Our second Summerlicious experience was, ironically, out of The Village but at a restaurant called Sotto in the Village (no joke).  This was an Italian eatery in a historic part of East Toronto.  It was an unassuming place on the main street strip surrounded by quaint little shops and lots of very expensive automobiles.  The restaurant was tiny but cozy and elegant with lots of old Italian posters and decorations.  The music playing was a selection of classic Italian songs from the 1950’s – we felt like we had stepped back in time.  Our waiter (the only one in the entire place) greeted us warmly and with his rather thick Italian accent explained the specials.  We peeked at the menu and both chose Panini sandwiches.  These arrived rather quickly, but obviously freshly made.  The Panini’s were served with side salads as well as the most ingenious way of cooking potatoes I had seen in a very long time.  It was like they had crossed chips with French Fries – fresh potatoes sliced thin on a mandolin and then fried until hot and crispy.  These were delicious and were served plain with no salt and no ketchup so we could really appreciate the taste of the potato itself.  The side salads were also very fresh.  Mine arrived with a light coating of vinaigrette (thankfully not from a bottle) while my dining companion asked for a Caesar salad instead.  The waiter explained that this was something they don’t normally do but graciously accommodated her request.  The Caesar was not particularly exciting but was still very fresh; we actually caught the waiter making it in the kitchen which was quite charming!   The two Panini’s we chose were a daily frittata option (in my case it was a lovely combination of peppers and mushrooms) and the other was a Prosciutto option.  The frittata was hot and light with just enough mushrooms and peppers.  The prosciutto was surprisingly spicy but had just the right amount of heat, which was a nice surprise.  We gobbled up the fry/chips and crunched down our salads.  Our waiter was attentive and charming which added to the Italian flair of the restaurant; belissimo!  Overall, we had some really great yet simple food (which can be so difficult to find) and agreed that we would be back.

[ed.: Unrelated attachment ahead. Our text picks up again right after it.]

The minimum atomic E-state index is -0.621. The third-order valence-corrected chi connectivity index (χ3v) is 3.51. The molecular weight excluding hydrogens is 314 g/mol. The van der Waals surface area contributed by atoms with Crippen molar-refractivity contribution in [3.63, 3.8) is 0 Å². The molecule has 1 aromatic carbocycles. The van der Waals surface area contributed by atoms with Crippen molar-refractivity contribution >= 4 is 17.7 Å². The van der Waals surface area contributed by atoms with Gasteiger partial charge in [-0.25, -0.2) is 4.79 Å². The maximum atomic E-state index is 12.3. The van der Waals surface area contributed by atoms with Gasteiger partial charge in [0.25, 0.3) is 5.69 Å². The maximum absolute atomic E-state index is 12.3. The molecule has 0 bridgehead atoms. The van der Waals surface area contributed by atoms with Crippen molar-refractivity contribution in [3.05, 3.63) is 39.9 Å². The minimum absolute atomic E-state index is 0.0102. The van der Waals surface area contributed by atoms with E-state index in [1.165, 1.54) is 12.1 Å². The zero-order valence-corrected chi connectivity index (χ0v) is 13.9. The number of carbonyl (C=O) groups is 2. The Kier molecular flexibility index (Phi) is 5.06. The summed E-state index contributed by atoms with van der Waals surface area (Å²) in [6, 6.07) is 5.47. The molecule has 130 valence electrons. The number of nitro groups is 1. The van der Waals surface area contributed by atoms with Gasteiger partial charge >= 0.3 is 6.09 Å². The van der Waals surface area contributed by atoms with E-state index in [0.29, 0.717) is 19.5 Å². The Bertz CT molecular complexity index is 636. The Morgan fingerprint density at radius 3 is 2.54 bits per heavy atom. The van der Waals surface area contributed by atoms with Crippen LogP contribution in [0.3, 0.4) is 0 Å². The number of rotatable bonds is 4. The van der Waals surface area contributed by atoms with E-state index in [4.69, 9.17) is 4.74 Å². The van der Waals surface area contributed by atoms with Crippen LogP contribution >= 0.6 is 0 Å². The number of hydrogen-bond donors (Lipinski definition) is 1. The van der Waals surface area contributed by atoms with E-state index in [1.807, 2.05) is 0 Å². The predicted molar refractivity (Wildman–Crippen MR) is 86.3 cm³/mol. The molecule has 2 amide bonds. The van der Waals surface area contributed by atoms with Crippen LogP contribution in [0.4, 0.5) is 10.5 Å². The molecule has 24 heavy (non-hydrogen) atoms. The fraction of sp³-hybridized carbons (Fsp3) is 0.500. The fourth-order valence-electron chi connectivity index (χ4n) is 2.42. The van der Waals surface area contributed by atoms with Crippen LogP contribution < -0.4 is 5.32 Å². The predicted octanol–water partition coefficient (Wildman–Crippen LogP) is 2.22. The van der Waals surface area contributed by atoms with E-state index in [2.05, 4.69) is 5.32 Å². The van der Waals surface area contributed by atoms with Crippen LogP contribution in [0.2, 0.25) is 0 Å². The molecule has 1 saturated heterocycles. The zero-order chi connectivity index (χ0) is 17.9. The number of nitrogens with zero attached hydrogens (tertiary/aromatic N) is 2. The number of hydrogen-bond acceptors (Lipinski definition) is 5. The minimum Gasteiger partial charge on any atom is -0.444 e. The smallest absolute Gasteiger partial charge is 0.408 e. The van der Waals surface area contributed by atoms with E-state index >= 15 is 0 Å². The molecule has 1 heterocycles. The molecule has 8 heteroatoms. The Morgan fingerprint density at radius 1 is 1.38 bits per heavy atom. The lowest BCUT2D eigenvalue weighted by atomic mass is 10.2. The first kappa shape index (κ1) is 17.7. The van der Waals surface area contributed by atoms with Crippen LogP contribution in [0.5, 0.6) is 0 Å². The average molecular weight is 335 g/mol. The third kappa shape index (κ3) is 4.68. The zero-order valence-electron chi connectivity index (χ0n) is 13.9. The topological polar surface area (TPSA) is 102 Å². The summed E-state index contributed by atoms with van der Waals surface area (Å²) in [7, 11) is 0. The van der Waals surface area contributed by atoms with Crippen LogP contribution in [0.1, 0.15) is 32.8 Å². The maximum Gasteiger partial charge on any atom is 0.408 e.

Check out those chips!

Once we had completed our meals, it was time to head to the Molson Amphitheatre to see the Kings of Leon boys from Tennessee rock the night sky, which they did with aplomb along with multiple comments about whisky.   A great night was had by all.  Rock on!

Pictures courtesy of moi.